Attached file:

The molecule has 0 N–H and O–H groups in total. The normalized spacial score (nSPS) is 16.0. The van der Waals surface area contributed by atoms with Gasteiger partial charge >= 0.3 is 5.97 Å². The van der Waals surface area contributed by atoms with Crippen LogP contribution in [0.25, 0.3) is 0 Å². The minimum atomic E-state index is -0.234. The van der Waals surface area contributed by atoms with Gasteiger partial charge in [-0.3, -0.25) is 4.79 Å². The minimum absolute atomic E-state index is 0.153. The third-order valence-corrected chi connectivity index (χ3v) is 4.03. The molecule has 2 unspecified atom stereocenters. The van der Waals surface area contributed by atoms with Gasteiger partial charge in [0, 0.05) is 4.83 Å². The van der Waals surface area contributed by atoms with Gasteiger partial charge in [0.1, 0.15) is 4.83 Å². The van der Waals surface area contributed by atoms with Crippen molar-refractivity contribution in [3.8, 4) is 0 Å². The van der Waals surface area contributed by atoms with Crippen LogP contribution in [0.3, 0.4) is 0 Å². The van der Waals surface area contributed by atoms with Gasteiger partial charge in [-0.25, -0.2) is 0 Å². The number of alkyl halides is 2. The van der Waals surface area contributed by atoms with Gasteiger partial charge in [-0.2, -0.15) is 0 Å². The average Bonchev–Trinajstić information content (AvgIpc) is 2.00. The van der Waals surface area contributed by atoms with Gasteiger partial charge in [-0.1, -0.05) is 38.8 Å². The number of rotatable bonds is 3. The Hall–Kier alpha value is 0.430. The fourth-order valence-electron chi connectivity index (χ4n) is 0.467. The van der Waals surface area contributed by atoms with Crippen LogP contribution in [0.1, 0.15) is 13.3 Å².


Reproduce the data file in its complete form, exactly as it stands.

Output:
The molecule has 0 N–H and O–H groups in total. The normalized spacial score (nSPS) is 16.0. The van der Waals surface area contributed by atoms with Gasteiger partial charge >= 0.3 is 5.97 Å². The van der Waals surface area contributed by atoms with Crippen LogP contribution in [0.25, 0.3) is 0 Å². The minimum atomic E-state index is -0.234. The van der Waals surface area contributed by atoms with Gasteiger partial charge in [-0.3, -0.25) is 4.79 Å². The minimum absolute atomic E-state index is 0.153. The third-order valence-corrected chi connectivity index (χ3v) is 4.03. The molecule has 2 unspecified atom stereocenters. The van der Waals surface area contributed by atoms with Gasteiger partial charge in [0, 0.05) is 4.83 Å². The van der Waals surface area contributed by atoms with Gasteiger partial charge in [0.1, 0.15) is 4.83 Å². The van der Waals surface area contributed by atoms with Crippen molar-refractivity contribution in [3.8, 4) is 0 Å². The van der Waals surface area contributed by atoms with Crippen LogP contribution in [0.3, 0.4) is 0 Å². The van der Waals surface area contributed by atoms with Gasteiger partial charge in [-0.25, -0.2) is 0 Å². The number of alkyl halides is 2. The van der Waals surface area contributed by atoms with Gasteiger partial charge in [-0.2, -0.15) is 0 Å². The average Bonchev–Trinajstić information content (AvgIpc) is 2.00. The van der Waals surface area contributed by atoms with Gasteiger partial charge in [-0.1, -0.05) is 38.8 Å². The number of rotatable bonds is 3. The Hall–Kier alpha value is 0.430. The fourth-order valence-electron chi connectivity index (χ4n) is 0.467. The van der Waals surface area contributed by atoms with Crippen LogP contribution in [0.1, 0.15) is 13.3 Å².